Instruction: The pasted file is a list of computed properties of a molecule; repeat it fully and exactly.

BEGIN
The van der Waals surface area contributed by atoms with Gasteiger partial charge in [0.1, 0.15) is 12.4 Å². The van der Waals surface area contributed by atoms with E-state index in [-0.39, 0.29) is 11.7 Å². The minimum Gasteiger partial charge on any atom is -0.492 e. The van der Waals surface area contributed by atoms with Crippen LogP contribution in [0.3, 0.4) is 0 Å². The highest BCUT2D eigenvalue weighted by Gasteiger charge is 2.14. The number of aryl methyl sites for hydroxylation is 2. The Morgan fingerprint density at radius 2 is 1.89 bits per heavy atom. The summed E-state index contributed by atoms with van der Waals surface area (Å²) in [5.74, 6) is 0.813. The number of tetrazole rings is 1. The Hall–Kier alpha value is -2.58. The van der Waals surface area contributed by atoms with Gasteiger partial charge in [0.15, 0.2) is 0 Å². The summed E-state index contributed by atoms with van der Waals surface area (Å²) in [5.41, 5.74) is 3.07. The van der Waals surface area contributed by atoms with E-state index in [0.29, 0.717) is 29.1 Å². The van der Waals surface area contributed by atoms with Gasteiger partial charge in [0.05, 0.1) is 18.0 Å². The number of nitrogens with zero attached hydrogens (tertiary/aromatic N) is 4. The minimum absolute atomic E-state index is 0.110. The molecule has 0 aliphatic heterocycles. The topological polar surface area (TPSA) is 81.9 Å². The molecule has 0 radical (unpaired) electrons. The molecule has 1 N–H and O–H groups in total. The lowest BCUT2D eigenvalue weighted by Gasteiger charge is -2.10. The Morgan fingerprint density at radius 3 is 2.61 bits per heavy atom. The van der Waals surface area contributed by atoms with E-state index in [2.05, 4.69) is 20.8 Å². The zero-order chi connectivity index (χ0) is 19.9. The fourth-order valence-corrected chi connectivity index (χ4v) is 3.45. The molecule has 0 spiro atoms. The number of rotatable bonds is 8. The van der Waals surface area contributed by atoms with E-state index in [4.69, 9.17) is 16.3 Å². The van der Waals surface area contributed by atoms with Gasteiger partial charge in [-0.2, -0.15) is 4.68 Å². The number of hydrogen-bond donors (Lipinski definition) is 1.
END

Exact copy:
The van der Waals surface area contributed by atoms with Gasteiger partial charge in [0.1, 0.15) is 12.4 Å². The van der Waals surface area contributed by atoms with E-state index in [-0.39, 0.29) is 11.7 Å². The minimum Gasteiger partial charge on any atom is -0.492 e. The van der Waals surface area contributed by atoms with Crippen LogP contribution in [0.3, 0.4) is 0 Å². The highest BCUT2D eigenvalue weighted by Gasteiger charge is 2.14. The number of aryl methyl sites for hydroxylation is 2. The Morgan fingerprint density at radius 2 is 1.89 bits per heavy atom. The summed E-state index contributed by atoms with van der Waals surface area (Å²) in [5.74, 6) is 0.813. The number of tetrazole rings is 1. The Hall–Kier alpha value is -2.58. The van der Waals surface area contributed by atoms with Gasteiger partial charge in [0.15, 0.2) is 0 Å². The summed E-state index contributed by atoms with van der Waals surface area (Å²) in [5.41, 5.74) is 3.07. The van der Waals surface area contributed by atoms with E-state index in [0.29, 0.717) is 29.1 Å². The van der Waals surface area contributed by atoms with Gasteiger partial charge in [0.05, 0.1) is 18.0 Å². The number of nitrogens with zero attached hydrogens (tertiary/aromatic N) is 4. The minimum absolute atomic E-state index is 0.110. The molecule has 0 aliphatic heterocycles. The topological polar surface area (TPSA) is 81.9 Å². The molecule has 0 radical (unpaired) electrons. The molecule has 1 N–H and O–H groups in total. The lowest BCUT2D eigenvalue weighted by Gasteiger charge is -2.10. The Morgan fingerprint density at radius 3 is 2.61 bits per heavy atom. The van der Waals surface area contributed by atoms with E-state index in [2.05, 4.69) is 20.8 Å². The zero-order chi connectivity index (χ0) is 19.9. The fourth-order valence-corrected chi connectivity index (χ4v) is 3.45. The molecule has 0 spiro atoms. The number of rotatable bonds is 8. The van der Waals surface area contributed by atoms with E-state index in [4.69, 9.17) is 16.3 Å². The van der Waals surface area contributed by atoms with Gasteiger partial charge in [-0.2, -0.15) is 4.68 Å². The number of hydrogen-bond donors (Lipinski definition) is 1.